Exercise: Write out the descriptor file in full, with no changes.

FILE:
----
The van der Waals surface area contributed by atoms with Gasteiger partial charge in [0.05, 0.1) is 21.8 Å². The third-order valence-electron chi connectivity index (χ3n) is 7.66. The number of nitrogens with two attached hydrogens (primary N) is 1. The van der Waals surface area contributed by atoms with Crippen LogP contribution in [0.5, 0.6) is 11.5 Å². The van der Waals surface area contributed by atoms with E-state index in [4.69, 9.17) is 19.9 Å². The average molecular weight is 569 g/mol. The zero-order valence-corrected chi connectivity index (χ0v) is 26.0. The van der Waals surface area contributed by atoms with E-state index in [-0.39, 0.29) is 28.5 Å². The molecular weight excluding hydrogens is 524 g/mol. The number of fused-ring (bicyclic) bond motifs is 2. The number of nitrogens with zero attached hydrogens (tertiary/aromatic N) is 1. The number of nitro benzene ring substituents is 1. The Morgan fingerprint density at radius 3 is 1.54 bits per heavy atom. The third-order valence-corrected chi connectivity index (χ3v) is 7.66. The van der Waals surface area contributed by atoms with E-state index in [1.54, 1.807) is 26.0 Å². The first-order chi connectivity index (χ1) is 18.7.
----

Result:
The van der Waals surface area contributed by atoms with Gasteiger partial charge in [0.05, 0.1) is 21.8 Å². The third-order valence-electron chi connectivity index (χ3n) is 7.66. The number of nitrogens with two attached hydrogens (primary N) is 1. The van der Waals surface area contributed by atoms with Crippen LogP contribution in [0.5, 0.6) is 11.5 Å². The van der Waals surface area contributed by atoms with E-state index in [4.69, 9.17) is 19.9 Å². The average molecular weight is 569 g/mol. The zero-order valence-corrected chi connectivity index (χ0v) is 26.0. The van der Waals surface area contributed by atoms with E-state index in [-0.39, 0.29) is 28.5 Å². The molecular weight excluding hydrogens is 524 g/mol. The number of fused-ring (bicyclic) bond motifs is 2. The number of nitrogens with zero attached hydrogens (tertiary/aromatic N) is 1. The number of nitro benzene ring substituents is 1. The Morgan fingerprint density at radius 3 is 1.54 bits per heavy atom. The third-order valence-corrected chi connectivity index (χ3v) is 7.66. The van der Waals surface area contributed by atoms with E-state index in [1.54, 1.807) is 26.0 Å². The first-order chi connectivity index (χ1) is 18.7.